Tuesday, February 15, 2005
Closing the Barn Door Board, Department of the Cattle's Out of the Barn
Budget cuts FDA safety checks
The Food and Drug Administration's proposed budget for next year includes cuts to nearly all its inspection programs, from checks on imported food to reviews of overseas plants that make prescription drugs bound for the USA.
If Congress approves, the number of domestic food safety inspections made next year would fall by 5%, foreign drug plant inspections would drop 5.8% and checks on the nation's blood banks would be cut 4.7%, compared with estimated 2005 inspections.
The reductions are included in a $1.9 billion budget that gives the agency an overall 4.5% increase. Increases are earmarked for several projects, including expansion of a network of labs to analyze food for bioterror agents and increasing staffing in the office that monitors the safety of prescription drugs once they hit the market.
But, wait, there's this:
US to strengthen drug regulation
The US regulator is to beef up its procedures for overseeing the safety of drugs already in the marketplace.
The Food and Drug Administration announced on Tuesday it will create an independent drug safety oversight board. ...
The board will include representatives from the FDA and medical experts from other agencies like the Veterans Administration.
It is expected to take steps to make the FDA's decision-making process on drugs more open and make sure drugs on the market are as safe as possible.
These will include a new drug safety web page with emerging information on side effects, and safety risks.
One-page information sheets for health care professionals and another for patients also will be made widely available.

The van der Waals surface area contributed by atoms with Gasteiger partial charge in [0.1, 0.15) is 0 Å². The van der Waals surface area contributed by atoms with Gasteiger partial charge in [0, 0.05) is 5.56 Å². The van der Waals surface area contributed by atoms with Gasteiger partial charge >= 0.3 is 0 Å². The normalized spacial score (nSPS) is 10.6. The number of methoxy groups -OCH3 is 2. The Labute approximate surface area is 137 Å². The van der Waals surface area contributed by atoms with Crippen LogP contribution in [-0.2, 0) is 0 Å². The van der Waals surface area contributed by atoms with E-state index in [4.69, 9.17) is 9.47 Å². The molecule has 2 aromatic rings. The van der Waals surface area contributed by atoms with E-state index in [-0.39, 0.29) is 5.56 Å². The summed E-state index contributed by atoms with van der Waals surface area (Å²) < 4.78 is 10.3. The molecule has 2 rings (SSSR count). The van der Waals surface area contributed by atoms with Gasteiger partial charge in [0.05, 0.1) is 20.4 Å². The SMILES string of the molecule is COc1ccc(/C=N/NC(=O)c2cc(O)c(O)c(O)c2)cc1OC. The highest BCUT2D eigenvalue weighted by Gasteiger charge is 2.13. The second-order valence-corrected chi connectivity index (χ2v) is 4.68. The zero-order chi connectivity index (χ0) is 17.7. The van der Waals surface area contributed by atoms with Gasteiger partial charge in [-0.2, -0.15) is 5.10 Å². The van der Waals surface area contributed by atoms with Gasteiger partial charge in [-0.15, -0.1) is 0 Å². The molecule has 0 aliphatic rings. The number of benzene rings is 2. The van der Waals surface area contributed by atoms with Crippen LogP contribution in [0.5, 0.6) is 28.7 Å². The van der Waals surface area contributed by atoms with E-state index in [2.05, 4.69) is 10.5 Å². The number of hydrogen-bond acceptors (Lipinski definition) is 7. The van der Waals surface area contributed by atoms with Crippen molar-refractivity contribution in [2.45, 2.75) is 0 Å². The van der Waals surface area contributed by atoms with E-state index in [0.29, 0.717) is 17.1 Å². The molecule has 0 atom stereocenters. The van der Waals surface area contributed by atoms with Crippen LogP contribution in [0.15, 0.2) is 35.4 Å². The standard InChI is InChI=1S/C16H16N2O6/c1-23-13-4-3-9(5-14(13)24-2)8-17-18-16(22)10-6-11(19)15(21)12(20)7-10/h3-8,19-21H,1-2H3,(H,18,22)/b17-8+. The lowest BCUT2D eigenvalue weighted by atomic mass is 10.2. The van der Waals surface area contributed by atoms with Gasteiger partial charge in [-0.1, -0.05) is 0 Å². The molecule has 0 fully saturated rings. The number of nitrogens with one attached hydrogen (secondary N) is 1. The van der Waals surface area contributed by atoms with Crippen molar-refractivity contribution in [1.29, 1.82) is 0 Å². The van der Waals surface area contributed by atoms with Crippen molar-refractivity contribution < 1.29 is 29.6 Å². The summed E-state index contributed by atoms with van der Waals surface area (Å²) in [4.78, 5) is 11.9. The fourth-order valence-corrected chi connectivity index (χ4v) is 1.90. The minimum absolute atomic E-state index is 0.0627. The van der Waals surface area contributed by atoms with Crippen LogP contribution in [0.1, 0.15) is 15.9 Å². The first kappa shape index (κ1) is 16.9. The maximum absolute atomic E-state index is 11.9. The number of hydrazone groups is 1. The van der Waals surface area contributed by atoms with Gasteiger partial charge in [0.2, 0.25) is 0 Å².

Announcing the change, Mike Leavitt, the US House and Human Services Secretary, promised a new "culture of openness."
The FDA already has an Office of Drug Safety but consumer groups and some lawmakers have said it lacks sufficient independence and resources.
It's really hard to do a better job with less money. It's probably impossibly to accomplish by simply creating a new board, with powers and duties comparable to an existing board. Forgive me if I'm not overjoyed by the idea of one page information sheets stuffed in the little white bag from Walgreens. What's the sheet going to say? "Warning: this drug has not been carefully tested. It probably is safe to take, but you just never know. With the recent scandals involving the failure to inspect drug manufacturers and giving approval to deadly drugs like Vioxx, you might think we're doing more frequent, more thorough inspections or more thoroughly vetting drugs before releasing them to the market. We're not. Instead, we're telling you weren't not. But wait -- there's more. We promise to do a better job of unclosing the barn door once the cattle are out. In the event that we approve a deadly drug, we'll try to do a better job of minimizing the body count. Unless doing so might be adverse to the financial interests of our consultants. You understand.